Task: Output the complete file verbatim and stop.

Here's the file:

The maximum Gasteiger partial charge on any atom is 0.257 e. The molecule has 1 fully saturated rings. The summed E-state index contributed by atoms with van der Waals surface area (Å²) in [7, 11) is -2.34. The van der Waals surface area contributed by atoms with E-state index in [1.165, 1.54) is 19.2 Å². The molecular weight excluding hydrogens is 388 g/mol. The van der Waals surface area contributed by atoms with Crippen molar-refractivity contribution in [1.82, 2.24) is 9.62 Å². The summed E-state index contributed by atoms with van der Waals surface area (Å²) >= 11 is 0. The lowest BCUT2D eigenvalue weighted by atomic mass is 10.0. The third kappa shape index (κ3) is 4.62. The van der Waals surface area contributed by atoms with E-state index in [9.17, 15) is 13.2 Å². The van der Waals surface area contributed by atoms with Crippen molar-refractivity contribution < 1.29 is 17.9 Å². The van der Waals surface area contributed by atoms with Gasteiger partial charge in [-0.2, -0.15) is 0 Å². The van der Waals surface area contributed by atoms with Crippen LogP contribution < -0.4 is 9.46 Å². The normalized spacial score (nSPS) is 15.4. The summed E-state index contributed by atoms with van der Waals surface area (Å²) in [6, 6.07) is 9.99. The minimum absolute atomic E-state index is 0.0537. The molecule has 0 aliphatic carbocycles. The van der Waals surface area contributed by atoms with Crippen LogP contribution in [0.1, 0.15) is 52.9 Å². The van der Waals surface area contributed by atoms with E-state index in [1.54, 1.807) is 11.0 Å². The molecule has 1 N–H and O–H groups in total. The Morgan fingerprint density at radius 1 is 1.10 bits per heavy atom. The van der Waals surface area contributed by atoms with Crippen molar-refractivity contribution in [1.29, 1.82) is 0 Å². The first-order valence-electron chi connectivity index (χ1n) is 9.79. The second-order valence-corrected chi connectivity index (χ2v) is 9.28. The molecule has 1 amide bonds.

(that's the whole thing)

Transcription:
The maximum Gasteiger partial charge on any atom is 0.257 e. The molecule has 1 fully saturated rings. The summed E-state index contributed by atoms with van der Waals surface area (Å²) in [7, 11) is -2.34. The van der Waals surface area contributed by atoms with E-state index in [1.165, 1.54) is 19.2 Å². The molecular weight excluding hydrogens is 388 g/mol. The van der Waals surface area contributed by atoms with Crippen molar-refractivity contribution in [1.82, 2.24) is 9.62 Å². The summed E-state index contributed by atoms with van der Waals surface area (Å²) >= 11 is 0. The lowest BCUT2D eigenvalue weighted by atomic mass is 10.0. The third kappa shape index (κ3) is 4.62. The van der Waals surface area contributed by atoms with E-state index in [9.17, 15) is 13.2 Å². The van der Waals surface area contributed by atoms with Crippen molar-refractivity contribution < 1.29 is 17.9 Å². The van der Waals surface area contributed by atoms with Gasteiger partial charge in [-0.2, -0.15) is 0 Å². The van der Waals surface area contributed by atoms with Crippen LogP contribution < -0.4 is 9.46 Å². The normalized spacial score (nSPS) is 15.4. The summed E-state index contributed by atoms with van der Waals surface area (Å²) in [6, 6.07) is 9.99. The minimum absolute atomic E-state index is 0.0537. The molecule has 0 aliphatic carbocycles. The van der Waals surface area contributed by atoms with Crippen LogP contribution in [0.1, 0.15) is 52.9 Å². The van der Waals surface area contributed by atoms with E-state index in [1.54, 1.807) is 11.0 Å². The molecule has 1 N–H and O–H groups in total. The Morgan fingerprint density at radius 1 is 1.10 bits per heavy atom. The van der Waals surface area contributed by atoms with Crippen molar-refractivity contribution in [1.29, 1.82) is 0 Å². The first-order valence-electron chi connectivity index (χ1n) is 9.79. The second-order valence-corrected chi connectivity index (χ2v) is 9.28. The molecule has 1 amide bonds.